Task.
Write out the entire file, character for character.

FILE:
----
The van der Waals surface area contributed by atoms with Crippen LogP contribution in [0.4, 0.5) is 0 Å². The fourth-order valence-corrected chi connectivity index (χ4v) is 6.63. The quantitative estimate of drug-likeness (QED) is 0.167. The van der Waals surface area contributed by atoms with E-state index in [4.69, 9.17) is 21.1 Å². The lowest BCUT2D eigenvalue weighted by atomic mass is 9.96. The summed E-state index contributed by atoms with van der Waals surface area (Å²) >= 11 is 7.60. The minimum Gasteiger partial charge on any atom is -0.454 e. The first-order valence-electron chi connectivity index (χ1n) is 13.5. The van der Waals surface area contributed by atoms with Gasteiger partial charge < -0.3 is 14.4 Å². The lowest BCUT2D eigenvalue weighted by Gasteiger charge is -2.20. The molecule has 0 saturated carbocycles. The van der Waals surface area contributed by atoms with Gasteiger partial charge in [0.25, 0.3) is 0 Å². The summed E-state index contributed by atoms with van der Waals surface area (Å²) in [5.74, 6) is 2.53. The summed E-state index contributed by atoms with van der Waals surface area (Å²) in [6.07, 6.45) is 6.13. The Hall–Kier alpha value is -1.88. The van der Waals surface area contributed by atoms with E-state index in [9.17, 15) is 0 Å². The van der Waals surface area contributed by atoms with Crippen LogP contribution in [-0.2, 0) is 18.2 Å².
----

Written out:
The van der Waals surface area contributed by atoms with Crippen LogP contribution in [0.4, 0.5) is 0 Å². The fourth-order valence-corrected chi connectivity index (χ4v) is 6.63. The quantitative estimate of drug-likeness (QED) is 0.167. The van der Waals surface area contributed by atoms with E-state index in [4.69, 9.17) is 21.1 Å². The lowest BCUT2D eigenvalue weighted by atomic mass is 9.96. The summed E-state index contributed by atoms with van der Waals surface area (Å²) >= 11 is 7.60. The minimum Gasteiger partial charge on any atom is -0.454 e. The first-order valence-electron chi connectivity index (χ1n) is 13.5. The van der Waals surface area contributed by atoms with Gasteiger partial charge < -0.3 is 14.4 Å². The lowest BCUT2D eigenvalue weighted by Gasteiger charge is -2.20. The molecule has 0 saturated carbocycles. The van der Waals surface area contributed by atoms with Gasteiger partial charge in [0.25, 0.3) is 0 Å². The summed E-state index contributed by atoms with van der Waals surface area (Å²) in [5.74, 6) is 2.53. The summed E-state index contributed by atoms with van der Waals surface area (Å²) in [6.07, 6.45) is 6.13. The Hall–Kier alpha value is -1.88. The van der Waals surface area contributed by atoms with E-state index in [9.17, 15) is 0 Å². The van der Waals surface area contributed by atoms with Crippen LogP contribution in [-0.2, 0) is 18.2 Å².